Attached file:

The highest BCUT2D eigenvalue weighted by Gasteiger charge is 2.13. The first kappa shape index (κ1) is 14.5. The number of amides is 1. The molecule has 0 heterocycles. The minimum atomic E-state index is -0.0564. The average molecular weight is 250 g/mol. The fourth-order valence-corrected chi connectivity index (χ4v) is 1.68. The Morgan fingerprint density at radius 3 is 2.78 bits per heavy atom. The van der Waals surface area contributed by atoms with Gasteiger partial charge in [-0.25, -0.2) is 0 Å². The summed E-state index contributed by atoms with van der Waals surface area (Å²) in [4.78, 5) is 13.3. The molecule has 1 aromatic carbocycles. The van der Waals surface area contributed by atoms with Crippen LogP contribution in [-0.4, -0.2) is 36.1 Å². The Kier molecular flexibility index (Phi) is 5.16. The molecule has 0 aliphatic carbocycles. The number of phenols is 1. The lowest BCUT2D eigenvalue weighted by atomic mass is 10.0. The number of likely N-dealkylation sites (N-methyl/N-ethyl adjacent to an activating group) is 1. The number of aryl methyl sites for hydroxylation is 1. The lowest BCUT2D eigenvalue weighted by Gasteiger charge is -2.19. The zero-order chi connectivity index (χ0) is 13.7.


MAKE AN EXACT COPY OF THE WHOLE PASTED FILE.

The highest BCUT2D eigenvalue weighted by Gasteiger charge is 2.13. The first kappa shape index (κ1) is 14.5. The number of amides is 1. The molecule has 0 heterocycles. The minimum atomic E-state index is -0.0564. The average molecular weight is 250 g/mol. The fourth-order valence-corrected chi connectivity index (χ4v) is 1.68. The Morgan fingerprint density at radius 3 is 2.78 bits per heavy atom. The van der Waals surface area contributed by atoms with Gasteiger partial charge in [-0.25, -0.2) is 0 Å². The summed E-state index contributed by atoms with van der Waals surface area (Å²) in [4.78, 5) is 13.3. The molecule has 1 aromatic carbocycles. The van der Waals surface area contributed by atoms with Crippen LogP contribution in [-0.4, -0.2) is 36.1 Å². The Kier molecular flexibility index (Phi) is 5.16. The molecule has 0 aliphatic carbocycles. The number of phenols is 1. The lowest BCUT2D eigenvalue weighted by atomic mass is 10.0. The number of likely N-dealkylation sites (N-methyl/N-ethyl adjacent to an activating group) is 1. The number of aryl methyl sites for hydroxylation is 1. The lowest BCUT2D eigenvalue weighted by Gasteiger charge is -2.19. The zero-order chi connectivity index (χ0) is 13.7.